Abstract : Reactive oxygen species (ROS) are transient, highly reactive intermediates or byproducts produced during oxygen metabolism. However, when innate mechanisms are unable to cope with sequestration of surplus ROS, oxidative stress results, in which excess ROS damage biomolecules. Oxidized phosphatidylserine (PS), a proapoptotic 'eat me' signal, is produced in response to elevated ROS, yet little is known regarding its chemical composition and metabolism. Here, we report a small molecule that generates ROS in different mammalian cells. We used this molecule to detect, characterize and study oxidized PS in mammalian cells. We developed a chemical-genetic screen to identify enzymes that regulate oxidized PS in mammalian cells and found that the lipase ABHD12 hydrolyzes oxidized PS. We validated these findings in different physiological settings including primary peritoneal macrophages and brains from Abhd12(-/-) mice under inflammatory stress, and in the process, we functionally annotated an enzyme regulating oxidized PS in vivo.
ESTHER : Kelkar_2019_Nat.Chem.Biol_15_169
PubMedSearch : Kelkar_2019_Nat.Chem.Biol_15_169
PubMedID: 30643283
Gene_locus related to this paper: human-ABHD12

Title : Biochemical characterization of the PHARC-associated serine hydrolase ABHD12 reveals its preference for very-long-chain lipids - Joshi_2018_J.Biol.Chem_293_16953
Author(s) : Joshi A , Shaikh M , Singh S , Rajendran A , Mhetre A , Kamat SS
Ref : Journal of Biological Chemistry , 293 :16953 , 2018
Abstract : Polyneuropathy, hearing loss, ataxia, retinitis pigmentosa, and cataract (PHARC) is a rare genetic human neurological disorder caused by null mutations to the Abhd12 gene, which encodes the integral membrane serine hydrolase enzyme ABHD12. Although the role that ABHD12 plays in PHARC is understood, the thorough biochemical characterization of ABHD12 is lacking. Here, we report the facile synthesis of mono-1-(fatty)acyl-glycerol lipids of varying chain lengths and unsaturation and use this lipid substrate library to biochemically characterize recombinant mammalian ABHD12. The substrate profiling study for ABHD12 suggested that this enzyme requires glycosylation for optimal activity and that it has a strong preference for very-long-chain lipid substrates. We further validated this substrate profile against brain membrane lysates generated from WT and ABHD12 knockout mice. Finally, using cellular organelle fractionation and immunofluorescence assays, we show that mammalian ABHD12 is enriched on the endoplasmic reticulum membrane, where most of the very-long-chain fatty acids are biosynthesized in cells. Taken together, our findings provide a biochemical explanation for why very-long-chain lipids (such as lysophosphatidylserine lipids) accumulate in the brains of ABHD12 knockout mice, which is a murine model of PHARC.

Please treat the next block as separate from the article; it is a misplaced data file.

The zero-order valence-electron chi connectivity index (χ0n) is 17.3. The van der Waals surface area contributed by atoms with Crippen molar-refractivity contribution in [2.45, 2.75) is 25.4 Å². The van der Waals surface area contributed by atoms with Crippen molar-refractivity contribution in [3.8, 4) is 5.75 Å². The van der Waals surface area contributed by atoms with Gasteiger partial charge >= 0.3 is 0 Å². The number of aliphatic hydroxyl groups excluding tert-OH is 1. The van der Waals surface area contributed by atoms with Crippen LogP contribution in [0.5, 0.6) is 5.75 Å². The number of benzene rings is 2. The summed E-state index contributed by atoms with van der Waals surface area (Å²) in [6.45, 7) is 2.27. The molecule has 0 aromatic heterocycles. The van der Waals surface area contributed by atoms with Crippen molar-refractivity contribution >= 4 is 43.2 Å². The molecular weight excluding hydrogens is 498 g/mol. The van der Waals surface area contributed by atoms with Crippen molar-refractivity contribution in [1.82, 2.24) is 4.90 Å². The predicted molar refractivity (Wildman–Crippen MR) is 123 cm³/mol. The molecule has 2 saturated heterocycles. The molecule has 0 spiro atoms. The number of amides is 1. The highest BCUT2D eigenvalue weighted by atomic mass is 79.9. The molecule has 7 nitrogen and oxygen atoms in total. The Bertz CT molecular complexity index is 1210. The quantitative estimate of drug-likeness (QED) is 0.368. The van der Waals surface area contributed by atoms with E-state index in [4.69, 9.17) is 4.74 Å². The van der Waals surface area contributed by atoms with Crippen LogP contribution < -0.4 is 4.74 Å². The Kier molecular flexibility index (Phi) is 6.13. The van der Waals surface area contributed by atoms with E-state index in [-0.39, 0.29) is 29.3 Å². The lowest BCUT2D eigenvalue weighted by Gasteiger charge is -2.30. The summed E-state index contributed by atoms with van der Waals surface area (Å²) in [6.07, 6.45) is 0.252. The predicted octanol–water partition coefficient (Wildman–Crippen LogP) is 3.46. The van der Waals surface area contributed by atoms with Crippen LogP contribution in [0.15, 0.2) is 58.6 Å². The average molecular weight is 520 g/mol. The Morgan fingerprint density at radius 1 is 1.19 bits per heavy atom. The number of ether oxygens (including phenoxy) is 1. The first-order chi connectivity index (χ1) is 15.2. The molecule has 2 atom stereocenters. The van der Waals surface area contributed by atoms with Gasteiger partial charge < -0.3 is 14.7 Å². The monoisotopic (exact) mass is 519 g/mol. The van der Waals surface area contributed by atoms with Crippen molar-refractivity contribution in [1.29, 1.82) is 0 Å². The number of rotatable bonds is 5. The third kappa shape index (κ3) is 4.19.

ESTHER : Joshi_2018_J.Biol.Chem_293_16953
PubMedSearch : Joshi_2018_J.Biol.Chem_293_16953
PubMedID: 30237167
Gene_locus related to this paper: human-ABHD12

Title : Optimization of medium composition for lipase production by Candida rugosa NCIM 3462 using response surface methodology - Rajendran_2007_Can.J.Microbiol_53_643
Author(s) : Rajendran A , Thangavelu V
Ref : Can J Microbiol , 53 :643 , 2007
Abstract : A sequential optimization approach using statistical design of experiments was employed to enhance the lipase production by Candida rugosa in submerged batch fermentation. Twelve medium components were evaluated initially using the Plackett-Burman 2-level factorial design. The significant variables affecting lipase production were found to be glucose, olive oil, peptone, (NH4)2SO4, and FeCl3.6H2O. Various vegetable oils were tested in the second step, and among them, groundnut oil was found to be the best inducer for lipase production by C. rugosa. The third step was to identify the optimal values of the significant medium components with groundnut oil as the inducer using response surface methodology. The regression equation obtained from the experimental data designed using a central composite design was solved, and analyzing the response surface contour plots, the optimal concentrations of the significant variables were determined. A maximum lipase activity of 5.95 U.mL-1, which is 1.64 times the maximum activity obtained in the Plackett-Burman experimental trials, was observed. The optimum combination of medium constituents contained 19.604 g.L-1 glucose, 13.065 mL.L-1 groundnut oil, 7.473 g.L-1 peptone, 0.962 g.L-1 (NH4)2SO4, 0.0019 g.L-1 FeCl3.6H2O, and other insignificant components at the fixed level. A predictive model of the combined effects of the independent variables using response surface methodology and an artificial neural network was proposed. The unstructured kinetic models, logistic model, and Luedeking-Piret model were used to describe cell mass and lipase production. The parameters of the models were evaluated and the lipase production by C. rugosa was found to be growth associated.
ESTHER : Rajendran_2007_Can.J.Microbiol_53_643
PubMedSearch : Rajendran_2007_Can.J.Microbiol_53_643
PubMedID: 17668023